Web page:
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Shrinking Forests, Emerging Diseases

Dona Dora’s man is away from home a lot more these days. It didn’t used to be like that.

He leaves early, sometimes on foot, but increasingly on his bicycle, and heads into the forests surrounding Belém, the capital of Brazil’s Para province. He keeps his eyes open especially for five medicinal plants that are always in demand — sucuúba (Himatanthus sucuuba), copaíba (Copaifera spp.), andiroba (Carapa guianensis), barbatimão (Stryphnodendron spp.) and pãu d’arco (Tabebuia avellanedae).

Fifteen years earlier, he would have found all five within hours and been back for lunch, but times have changed. These days, medicinal forest plants in high demand are becoming harder to find as forests that have stood strong for millennia are cleared to make way for grazing pastures for millions of cattle owned by meat companies, or to grow soybeans to feed cattle and poultry.

Now, Dona Dora’s man can spend a whole day and not find more than a few plants. It might be late at night before he gets back home.

Shiuly Khatun: Dengue Warrior

Shiuly Khatun is a Field Supervisor at the Dhalpur Aalo Clinic in Dhaka, Bangladesh, where she manages and coordinates the clinic’s operations. Her daily responsibilities are vast and critical, ranging from mapping areas and dividing work for community volunteers to conducting health sessions and overseeing satellite clinic activities.

Dengue fever, once confined to the tropics, now threatens the U.S.

Climate change is expanding the habitat of the mosquitoes that carry the disease, allowing them to spread further north.

Meg Norris was traveling in Argentina in April when the first signs of dengue fever hit her. The weather in Salta, just south of the Bolivian border, was warm, but Norris, a 33-year-old from Boulder, Colorado, zipped a fleece sweatshirt around her body to stop herself from shivering.

“I thought it was sun poisoning,” she said.

Dengue Explained in Five Minutes

Check out this video by Free Med Education to learn about dengue fever, its cause, and its symptoms.

The Rise of Dengue: A Global Perspective

Around the world, dengue is considered the most common viral disease transmitted by mosquitoes that affects people. According to the World Health Organization (WHO), the disease is now endemic in more than 100 countries. In the first three months of 2024, over five million dengue cases and over 2000 dengue-related deaths were reported globally. The figures so far project that 2024 could be even worse than 2023, with the regions most seriously affected being the Americas, South-East Asia, and Western Pacific.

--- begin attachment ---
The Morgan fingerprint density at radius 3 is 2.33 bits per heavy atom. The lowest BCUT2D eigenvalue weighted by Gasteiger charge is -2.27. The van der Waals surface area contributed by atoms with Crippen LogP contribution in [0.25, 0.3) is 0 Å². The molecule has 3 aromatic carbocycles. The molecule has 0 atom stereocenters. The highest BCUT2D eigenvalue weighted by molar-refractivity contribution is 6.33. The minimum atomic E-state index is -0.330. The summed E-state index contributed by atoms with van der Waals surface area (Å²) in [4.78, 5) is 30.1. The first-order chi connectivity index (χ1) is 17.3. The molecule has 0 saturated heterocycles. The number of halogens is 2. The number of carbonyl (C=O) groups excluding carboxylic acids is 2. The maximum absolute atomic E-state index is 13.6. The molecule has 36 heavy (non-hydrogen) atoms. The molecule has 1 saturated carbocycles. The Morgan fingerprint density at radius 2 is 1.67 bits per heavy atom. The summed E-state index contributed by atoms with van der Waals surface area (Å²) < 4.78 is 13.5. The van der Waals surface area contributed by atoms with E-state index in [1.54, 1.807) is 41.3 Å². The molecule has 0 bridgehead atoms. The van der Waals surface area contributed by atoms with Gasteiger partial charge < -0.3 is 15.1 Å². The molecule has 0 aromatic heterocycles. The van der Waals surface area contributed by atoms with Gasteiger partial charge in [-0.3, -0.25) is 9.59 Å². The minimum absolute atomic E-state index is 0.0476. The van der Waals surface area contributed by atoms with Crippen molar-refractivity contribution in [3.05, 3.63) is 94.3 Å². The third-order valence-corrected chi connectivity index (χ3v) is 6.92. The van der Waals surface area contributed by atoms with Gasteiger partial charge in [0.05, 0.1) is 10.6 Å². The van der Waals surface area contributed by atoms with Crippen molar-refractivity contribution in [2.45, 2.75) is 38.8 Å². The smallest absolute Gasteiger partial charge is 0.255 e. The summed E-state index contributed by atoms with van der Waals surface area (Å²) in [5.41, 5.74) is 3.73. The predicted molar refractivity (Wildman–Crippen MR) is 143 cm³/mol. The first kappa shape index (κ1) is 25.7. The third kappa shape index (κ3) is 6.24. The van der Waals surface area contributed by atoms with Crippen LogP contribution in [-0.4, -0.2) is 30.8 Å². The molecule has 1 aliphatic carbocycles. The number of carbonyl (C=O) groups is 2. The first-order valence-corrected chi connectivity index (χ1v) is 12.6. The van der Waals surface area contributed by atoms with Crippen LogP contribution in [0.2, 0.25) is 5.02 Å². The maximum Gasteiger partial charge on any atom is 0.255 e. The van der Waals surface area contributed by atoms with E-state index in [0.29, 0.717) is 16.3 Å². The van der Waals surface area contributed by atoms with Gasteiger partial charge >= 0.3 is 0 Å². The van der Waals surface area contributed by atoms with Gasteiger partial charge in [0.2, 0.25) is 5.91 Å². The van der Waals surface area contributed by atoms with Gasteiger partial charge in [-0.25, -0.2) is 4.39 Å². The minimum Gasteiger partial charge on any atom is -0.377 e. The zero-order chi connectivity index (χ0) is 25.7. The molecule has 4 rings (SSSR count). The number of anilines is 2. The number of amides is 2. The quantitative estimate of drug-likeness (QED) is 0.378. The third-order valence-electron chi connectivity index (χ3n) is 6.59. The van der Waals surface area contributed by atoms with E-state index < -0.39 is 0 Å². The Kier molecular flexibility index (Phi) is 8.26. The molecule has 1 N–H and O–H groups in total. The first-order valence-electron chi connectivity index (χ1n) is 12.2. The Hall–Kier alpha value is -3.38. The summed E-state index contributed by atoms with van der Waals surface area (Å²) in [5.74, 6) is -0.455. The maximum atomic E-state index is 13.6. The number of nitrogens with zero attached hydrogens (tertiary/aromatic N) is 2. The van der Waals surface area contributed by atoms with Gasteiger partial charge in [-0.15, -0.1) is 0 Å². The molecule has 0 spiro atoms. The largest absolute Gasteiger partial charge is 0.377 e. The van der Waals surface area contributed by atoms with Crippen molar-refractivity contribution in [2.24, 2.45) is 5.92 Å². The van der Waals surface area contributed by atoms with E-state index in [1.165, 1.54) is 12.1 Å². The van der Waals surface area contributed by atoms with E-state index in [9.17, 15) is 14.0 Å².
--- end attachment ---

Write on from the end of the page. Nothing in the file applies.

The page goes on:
In the Americas, there were 6,186,805 suspected cases of dengue reported in the first 15 weeks of 2024. To put this into perspective, according to the Pan American Health Organization (PAHO), this figure represents an increase of 254% compared to the same period in 2023. Of these cases 5,928 were confirmed and classified as severe dengue.

The Economics of Resistance

It would be extremely difficult to calculate, with any high degree of accuracy, the global economic impact of insecticide resistance. For starters, we must consider that insect management plays a pivotal role in a variety of sectors – agriculture, home and garden, forestry, structural applications, and vector control. Analysis of the totality of economic impacts arising from resistance in any one of these sectors quickly becomes a complicated interplay of variables that interact within that given system.

To account for the full economic impact, one must layer in the amount being spent on insect management and how much of that investment is lost to resistance, but also the economic impact of losses to the overarching objectives of a given program.

To calculate the impact, you must first calculate what is at risk.

Deforestation’s Hidden Toll: Amplifying Disease Risk Worldwide

In the last couple of decades, the lush rainforest around the remote village of Meliandou in the heart of Guinea has become patchier. Animals, like bats, saw their habitats dwindle and in a quest for survival, they sought refuge in closer proximity to human environments, making the boundaries between species thinner. A hollowed-out tree in the middle of the village became home to a colony of bats.

About 50 meters from the same tree, in the heart of Meliandou, a two-year-old boy named Emile lived with his family. In a matter of days, Emile fell ill with an unknown virus, developed a high fever, and died. Soon the same virus, that scientists now believe Emile got from the bats, took the lives of his sister, mother, and grandmother. The village, surrounded by a ring of forest, unexpectedly became the epicenter of a devastating outbreak that would leave an indelible mark.

Dr. Raman Velayudhan: Combating Deadly Mosquitoes

Dr. Raman Velayudhan is a seasoned expert in the public health field and a relentless advocate for combating the global threat of mosquito-borne diseases.

Currently at the helm of the Veterinary Public Health, Vector Control, and Environment unit within the Department of Control of Neglected Tropical Diseases at the World Health Organization (WHO), Dr. Velayudhan’s impact is far-reaching.

The Importance of World Dengue Day

Mosquito-borne Diseases & the Environment

Climate change and human activity are enabling the spread of mosquito-borne diseases, like dengue fever, to new places. Stanford infectious disease experts and disease ecologists discuss what we know and how communities can protect themselves from these changing disease threats.